Known as camas lily or Indian hyacinth, C. quamash is a North American plant cultivated for hundreds of years by Native Americans, who ate the bulbs as great delicacies. We prefer the sight of its blooms, widely-spaced petals held in a slightly cupped daisy shape with long, slender cream anthers against the azure. The blooms top tall, slender dark green stems held well above the sword-shaped foliage, and tend to open in late spring, just as the roses and peonies are coming into flower.
Content in most any soil (including heavy, wet, or acidic varieties), C. quamash reaches just 2 to 3 feet tall (in bloom) and 6 to 9 inches wide. Over time it will form great colonies, however, in sites where it feels at home. Give it no more than ¼ day of shade, make sure the drainage is good, and it will do the rest!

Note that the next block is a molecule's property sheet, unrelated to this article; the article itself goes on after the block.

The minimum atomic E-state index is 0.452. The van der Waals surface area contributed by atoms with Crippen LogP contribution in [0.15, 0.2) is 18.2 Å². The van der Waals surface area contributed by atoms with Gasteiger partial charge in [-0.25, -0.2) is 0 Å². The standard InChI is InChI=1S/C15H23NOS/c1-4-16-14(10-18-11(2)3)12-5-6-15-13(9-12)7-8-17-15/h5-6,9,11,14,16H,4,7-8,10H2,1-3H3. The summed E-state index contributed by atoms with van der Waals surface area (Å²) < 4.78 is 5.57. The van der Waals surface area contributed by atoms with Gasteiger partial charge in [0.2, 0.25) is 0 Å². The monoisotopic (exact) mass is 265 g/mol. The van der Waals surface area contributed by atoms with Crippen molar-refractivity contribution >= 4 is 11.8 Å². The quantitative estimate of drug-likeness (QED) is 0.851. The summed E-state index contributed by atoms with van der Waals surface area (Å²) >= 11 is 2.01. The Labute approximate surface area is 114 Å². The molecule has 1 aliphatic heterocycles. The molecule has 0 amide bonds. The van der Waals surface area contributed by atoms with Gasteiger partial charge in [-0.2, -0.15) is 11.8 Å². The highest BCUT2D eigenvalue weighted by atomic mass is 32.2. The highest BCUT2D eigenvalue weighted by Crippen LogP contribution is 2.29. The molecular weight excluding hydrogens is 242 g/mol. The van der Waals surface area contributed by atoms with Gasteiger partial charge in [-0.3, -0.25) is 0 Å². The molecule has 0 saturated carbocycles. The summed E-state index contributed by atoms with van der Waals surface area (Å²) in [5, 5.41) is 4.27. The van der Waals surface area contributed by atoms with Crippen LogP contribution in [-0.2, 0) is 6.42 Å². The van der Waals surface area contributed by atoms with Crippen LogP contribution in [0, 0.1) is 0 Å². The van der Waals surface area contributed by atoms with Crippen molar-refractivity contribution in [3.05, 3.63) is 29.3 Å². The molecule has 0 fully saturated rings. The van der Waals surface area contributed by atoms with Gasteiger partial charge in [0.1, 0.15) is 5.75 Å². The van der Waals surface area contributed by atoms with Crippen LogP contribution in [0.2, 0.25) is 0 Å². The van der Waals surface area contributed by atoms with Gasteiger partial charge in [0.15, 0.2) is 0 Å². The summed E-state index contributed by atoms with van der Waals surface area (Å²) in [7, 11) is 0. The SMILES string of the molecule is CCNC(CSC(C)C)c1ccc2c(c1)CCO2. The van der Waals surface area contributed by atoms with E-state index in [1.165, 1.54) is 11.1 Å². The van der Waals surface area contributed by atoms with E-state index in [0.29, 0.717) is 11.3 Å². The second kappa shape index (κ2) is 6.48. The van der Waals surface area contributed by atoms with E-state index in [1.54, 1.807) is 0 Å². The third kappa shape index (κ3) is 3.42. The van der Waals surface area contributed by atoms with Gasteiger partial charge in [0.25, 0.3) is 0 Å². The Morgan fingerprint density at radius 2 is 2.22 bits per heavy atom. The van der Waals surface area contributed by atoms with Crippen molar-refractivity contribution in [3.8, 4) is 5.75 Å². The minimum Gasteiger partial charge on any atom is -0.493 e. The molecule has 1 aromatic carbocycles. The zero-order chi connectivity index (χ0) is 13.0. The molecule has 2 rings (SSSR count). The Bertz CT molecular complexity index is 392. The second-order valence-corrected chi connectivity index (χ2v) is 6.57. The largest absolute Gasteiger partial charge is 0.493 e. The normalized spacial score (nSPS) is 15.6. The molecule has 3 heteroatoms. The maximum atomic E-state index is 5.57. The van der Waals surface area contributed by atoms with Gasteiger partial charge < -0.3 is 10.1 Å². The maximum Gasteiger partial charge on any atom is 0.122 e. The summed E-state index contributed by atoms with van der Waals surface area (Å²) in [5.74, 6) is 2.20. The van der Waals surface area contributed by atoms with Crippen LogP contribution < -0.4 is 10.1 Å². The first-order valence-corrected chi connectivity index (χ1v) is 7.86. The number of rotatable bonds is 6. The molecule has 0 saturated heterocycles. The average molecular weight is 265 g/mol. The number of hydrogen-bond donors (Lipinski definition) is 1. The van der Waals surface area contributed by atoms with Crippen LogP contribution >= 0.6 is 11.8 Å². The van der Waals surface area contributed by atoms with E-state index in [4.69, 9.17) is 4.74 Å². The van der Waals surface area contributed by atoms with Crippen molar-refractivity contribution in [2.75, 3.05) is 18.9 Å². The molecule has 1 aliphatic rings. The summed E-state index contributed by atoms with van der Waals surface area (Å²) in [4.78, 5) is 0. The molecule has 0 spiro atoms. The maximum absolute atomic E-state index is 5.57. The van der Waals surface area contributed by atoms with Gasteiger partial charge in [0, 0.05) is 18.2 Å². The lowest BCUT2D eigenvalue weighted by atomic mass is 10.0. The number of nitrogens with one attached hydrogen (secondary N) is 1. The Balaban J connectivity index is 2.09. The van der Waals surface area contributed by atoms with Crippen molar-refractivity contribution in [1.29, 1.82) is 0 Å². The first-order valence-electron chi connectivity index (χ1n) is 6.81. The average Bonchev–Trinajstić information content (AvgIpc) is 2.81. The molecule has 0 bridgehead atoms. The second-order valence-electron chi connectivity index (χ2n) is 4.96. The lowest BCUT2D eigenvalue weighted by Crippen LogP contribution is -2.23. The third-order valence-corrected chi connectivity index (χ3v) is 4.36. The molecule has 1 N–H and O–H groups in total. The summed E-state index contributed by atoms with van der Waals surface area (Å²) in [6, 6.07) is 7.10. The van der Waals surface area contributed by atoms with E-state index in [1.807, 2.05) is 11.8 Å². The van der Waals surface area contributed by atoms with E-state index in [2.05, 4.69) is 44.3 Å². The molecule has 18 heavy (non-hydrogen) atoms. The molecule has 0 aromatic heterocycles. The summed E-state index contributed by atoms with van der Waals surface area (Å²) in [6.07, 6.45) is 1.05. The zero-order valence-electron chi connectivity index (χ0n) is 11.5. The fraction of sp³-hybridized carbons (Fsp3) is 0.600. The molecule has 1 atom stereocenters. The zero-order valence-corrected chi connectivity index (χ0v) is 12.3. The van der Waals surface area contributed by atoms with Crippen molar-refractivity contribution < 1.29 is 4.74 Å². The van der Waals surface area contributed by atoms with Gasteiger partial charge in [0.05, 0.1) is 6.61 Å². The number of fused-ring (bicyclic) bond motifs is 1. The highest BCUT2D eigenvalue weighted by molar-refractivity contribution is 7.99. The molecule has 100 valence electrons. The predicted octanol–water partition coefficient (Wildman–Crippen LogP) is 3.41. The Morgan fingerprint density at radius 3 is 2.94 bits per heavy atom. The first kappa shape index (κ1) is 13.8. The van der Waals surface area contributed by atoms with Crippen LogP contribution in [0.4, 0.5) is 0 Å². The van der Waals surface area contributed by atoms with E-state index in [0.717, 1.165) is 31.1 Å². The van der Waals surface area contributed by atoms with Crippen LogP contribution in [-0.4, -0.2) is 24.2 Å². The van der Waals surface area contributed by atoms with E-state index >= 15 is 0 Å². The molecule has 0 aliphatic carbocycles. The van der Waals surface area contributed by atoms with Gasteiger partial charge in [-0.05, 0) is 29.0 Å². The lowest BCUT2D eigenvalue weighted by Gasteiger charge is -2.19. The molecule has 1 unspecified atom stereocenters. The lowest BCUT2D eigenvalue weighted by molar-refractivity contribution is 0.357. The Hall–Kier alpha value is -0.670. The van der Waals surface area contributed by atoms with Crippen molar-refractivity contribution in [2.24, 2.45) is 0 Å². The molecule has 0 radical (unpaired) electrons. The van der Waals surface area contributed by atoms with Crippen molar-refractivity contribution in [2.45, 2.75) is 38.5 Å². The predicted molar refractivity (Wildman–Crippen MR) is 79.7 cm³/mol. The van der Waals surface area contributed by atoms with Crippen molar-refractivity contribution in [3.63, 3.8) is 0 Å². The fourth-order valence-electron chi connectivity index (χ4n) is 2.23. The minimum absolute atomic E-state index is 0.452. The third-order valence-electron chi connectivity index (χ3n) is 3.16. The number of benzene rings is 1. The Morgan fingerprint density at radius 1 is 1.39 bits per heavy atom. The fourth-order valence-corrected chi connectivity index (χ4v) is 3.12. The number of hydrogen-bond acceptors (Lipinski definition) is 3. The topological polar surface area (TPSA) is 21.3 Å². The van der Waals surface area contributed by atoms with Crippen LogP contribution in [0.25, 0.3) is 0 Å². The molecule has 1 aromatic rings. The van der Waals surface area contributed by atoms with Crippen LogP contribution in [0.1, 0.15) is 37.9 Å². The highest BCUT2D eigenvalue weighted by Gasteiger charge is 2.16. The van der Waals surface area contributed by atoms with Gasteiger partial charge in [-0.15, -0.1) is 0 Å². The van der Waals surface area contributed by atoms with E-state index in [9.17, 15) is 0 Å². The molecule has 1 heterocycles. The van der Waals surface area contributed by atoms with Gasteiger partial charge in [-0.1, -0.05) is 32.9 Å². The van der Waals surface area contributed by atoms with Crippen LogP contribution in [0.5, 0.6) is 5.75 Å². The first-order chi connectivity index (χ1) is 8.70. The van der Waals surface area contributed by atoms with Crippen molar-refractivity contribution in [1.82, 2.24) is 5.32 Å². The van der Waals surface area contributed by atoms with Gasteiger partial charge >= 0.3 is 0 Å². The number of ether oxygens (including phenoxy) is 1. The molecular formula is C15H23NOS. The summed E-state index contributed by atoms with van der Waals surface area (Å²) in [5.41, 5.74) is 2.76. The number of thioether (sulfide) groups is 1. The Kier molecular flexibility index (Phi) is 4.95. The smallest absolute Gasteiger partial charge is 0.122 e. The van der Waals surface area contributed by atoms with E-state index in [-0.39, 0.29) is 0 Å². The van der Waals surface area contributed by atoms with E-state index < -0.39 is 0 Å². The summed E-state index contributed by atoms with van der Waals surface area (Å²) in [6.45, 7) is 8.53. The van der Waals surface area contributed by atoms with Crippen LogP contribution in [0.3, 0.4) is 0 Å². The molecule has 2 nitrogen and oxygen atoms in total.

A good companion to other native bulbs, this plant appreciates a good winter mulch in the northern areas of its hardiness range. But as a native, it is quite resistant to most pests and diseases, offering great vigor and a long life. Please find a place for it in your garden this season. Zones 4-7.